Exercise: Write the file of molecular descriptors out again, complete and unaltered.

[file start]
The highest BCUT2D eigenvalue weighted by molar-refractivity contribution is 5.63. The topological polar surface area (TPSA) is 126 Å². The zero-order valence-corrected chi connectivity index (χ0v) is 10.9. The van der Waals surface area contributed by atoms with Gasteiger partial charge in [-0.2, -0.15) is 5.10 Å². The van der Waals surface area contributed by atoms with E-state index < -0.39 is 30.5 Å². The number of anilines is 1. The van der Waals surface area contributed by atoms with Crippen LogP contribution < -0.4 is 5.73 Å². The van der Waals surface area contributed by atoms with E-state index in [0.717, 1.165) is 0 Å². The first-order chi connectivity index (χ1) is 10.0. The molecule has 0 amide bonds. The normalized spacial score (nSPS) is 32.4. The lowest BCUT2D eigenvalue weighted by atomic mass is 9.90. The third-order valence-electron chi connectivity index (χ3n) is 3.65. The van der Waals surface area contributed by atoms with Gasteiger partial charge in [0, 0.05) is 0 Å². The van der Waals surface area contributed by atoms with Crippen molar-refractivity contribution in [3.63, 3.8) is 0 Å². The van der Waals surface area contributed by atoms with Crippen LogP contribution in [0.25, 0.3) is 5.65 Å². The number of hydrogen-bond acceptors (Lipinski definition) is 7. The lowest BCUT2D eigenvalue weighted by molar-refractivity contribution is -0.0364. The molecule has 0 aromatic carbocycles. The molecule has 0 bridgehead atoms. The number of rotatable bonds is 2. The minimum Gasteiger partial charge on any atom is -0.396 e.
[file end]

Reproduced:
The highest BCUT2D eigenvalue weighted by molar-refractivity contribution is 5.63. The topological polar surface area (TPSA) is 126 Å². The zero-order valence-corrected chi connectivity index (χ0v) is 10.9. The van der Waals surface area contributed by atoms with Gasteiger partial charge in [-0.2, -0.15) is 5.10 Å². The van der Waals surface area contributed by atoms with E-state index < -0.39 is 30.5 Å². The number of anilines is 1. The van der Waals surface area contributed by atoms with Crippen LogP contribution < -0.4 is 5.73 Å². The van der Waals surface area contributed by atoms with E-state index in [0.717, 1.165) is 0 Å². The first-order chi connectivity index (χ1) is 10.0. The molecule has 0 amide bonds. The normalized spacial score (nSPS) is 32.4. The lowest BCUT2D eigenvalue weighted by atomic mass is 9.90. The third-order valence-electron chi connectivity index (χ3n) is 3.65. The van der Waals surface area contributed by atoms with Gasteiger partial charge in [0, 0.05) is 0 Å². The van der Waals surface area contributed by atoms with Crippen molar-refractivity contribution in [3.63, 3.8) is 0 Å². The van der Waals surface area contributed by atoms with Crippen LogP contribution in [0.25, 0.3) is 5.65 Å². The number of hydrogen-bond acceptors (Lipinski definition) is 7. The lowest BCUT2D eigenvalue weighted by molar-refractivity contribution is -0.0364. The molecule has 0 aromatic carbocycles. The molecule has 0 bridgehead atoms. The number of rotatable bonds is 2. The minimum Gasteiger partial charge on any atom is -0.396 e.